MASVINGO — Traditional leaders have demanded that government treats them the same way as judges and magistrates, arguing that they handle a lot of cases in rural areas where the majority of the people live and that they bring justice to the grassroots.
Speaking on the sidelines of a capacity-building workshop for traditional leaders organised by the Judicial Service Commission (JSC) at Great Zimbabwe Hotel yesterday, Chiefs’ Council president Chief Fortune Charumbira said they were handling more cases than magistrates and judges yet they were not being paid for that when the former had fixed monthly salaries despite presiding over fewer cases than them.
“Chiefs are not paid for trying cases yet magistrates and judges are being paid. In fact, they [magistrates and judges] have a fixed salary despite the few number of cases they may try per month.
“We cater for the majority of the people who live in rural areas who access justice through the local courts. Proportionally, we handle more cases than the JSC, yet they give much support to courts that serve 30% of the population. We bring justice to the grassroots,” Charumbira said.
He said for trying cases, chiefs ended up with at most $15 per month, something which would get some of the traditional leaders tempted to charge more to litigants.
“Litigants pay $5 for a case to be heard and the chief will be with other advisers and they end up with only $2 per case and per month can only get $12 to $15. Some chiefs may be tempted to overcharge litigants or fabricate cases so that they pocket more money as they take it as a source of pay,” Charumbira said.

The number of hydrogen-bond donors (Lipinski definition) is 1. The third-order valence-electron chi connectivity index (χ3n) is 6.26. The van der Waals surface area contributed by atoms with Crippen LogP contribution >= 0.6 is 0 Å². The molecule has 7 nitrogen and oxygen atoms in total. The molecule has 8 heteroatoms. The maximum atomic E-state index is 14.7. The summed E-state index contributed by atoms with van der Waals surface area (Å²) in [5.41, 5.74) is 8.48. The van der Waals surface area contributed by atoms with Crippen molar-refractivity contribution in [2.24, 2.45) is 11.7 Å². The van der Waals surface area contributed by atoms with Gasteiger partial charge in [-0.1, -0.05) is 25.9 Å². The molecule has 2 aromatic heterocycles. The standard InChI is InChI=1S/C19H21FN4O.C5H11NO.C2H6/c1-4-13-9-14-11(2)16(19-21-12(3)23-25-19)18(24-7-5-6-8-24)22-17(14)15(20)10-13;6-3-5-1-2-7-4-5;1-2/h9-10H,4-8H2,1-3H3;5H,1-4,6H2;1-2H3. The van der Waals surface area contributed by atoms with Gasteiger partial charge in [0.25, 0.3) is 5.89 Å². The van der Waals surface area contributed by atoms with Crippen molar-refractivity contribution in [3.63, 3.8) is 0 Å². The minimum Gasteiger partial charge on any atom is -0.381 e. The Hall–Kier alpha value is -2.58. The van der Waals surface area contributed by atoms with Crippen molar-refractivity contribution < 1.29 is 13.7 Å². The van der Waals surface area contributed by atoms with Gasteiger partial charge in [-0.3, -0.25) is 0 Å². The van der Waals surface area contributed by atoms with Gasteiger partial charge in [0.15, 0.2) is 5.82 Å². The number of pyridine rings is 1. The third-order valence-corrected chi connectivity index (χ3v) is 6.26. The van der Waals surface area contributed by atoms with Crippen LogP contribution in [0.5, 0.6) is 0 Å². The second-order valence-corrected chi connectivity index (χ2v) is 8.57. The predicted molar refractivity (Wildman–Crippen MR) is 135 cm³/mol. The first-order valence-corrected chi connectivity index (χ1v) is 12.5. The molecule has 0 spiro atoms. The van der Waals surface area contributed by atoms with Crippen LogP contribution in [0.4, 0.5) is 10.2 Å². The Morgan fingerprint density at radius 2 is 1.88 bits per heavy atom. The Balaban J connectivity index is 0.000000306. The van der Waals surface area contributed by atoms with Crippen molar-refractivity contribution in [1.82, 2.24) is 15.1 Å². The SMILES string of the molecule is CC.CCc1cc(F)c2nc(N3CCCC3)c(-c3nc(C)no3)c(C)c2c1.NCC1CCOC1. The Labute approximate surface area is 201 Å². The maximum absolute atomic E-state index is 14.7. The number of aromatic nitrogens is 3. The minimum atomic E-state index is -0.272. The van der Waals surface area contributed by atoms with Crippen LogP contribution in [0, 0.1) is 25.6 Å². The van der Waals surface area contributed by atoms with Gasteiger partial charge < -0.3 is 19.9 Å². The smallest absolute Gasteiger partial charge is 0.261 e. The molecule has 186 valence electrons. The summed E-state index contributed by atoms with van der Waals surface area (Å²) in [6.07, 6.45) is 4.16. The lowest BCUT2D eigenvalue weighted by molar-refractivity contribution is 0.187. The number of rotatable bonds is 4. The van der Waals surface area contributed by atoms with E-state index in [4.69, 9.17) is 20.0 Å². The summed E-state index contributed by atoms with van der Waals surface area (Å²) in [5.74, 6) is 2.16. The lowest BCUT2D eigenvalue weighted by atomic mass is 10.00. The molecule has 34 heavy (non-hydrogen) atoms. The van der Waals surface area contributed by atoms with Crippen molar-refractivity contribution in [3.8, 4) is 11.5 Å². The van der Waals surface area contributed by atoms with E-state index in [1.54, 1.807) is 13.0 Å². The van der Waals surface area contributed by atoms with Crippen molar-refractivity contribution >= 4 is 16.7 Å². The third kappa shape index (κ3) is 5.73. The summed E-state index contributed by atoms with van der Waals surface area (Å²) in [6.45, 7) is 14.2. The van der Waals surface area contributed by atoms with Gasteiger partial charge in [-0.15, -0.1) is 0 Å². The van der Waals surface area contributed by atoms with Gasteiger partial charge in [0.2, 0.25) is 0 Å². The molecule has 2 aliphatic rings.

He also said their courts were underfunded and chiefs had resorted to using their money to buy summon papers, stationery and other documents.
“Community courts [manned by chiefs] and primary courts [manned by headmen] have been neglected in terms of being resourced. We lack stationery.
“We are not catered for in the JSC budget. Chiefs now use their money to acquire summons and other court records. For the past five years, we have had no funding.
“Even after the new dispensation, the JSC has not yet taken the local courts on board. They still exclude us.”
Last month, traditional leaders confronted President Robert Mugabe during their annual conference in Gweru and demanded new vehicles and an upward review of their allowances currently pegged at $300 per month.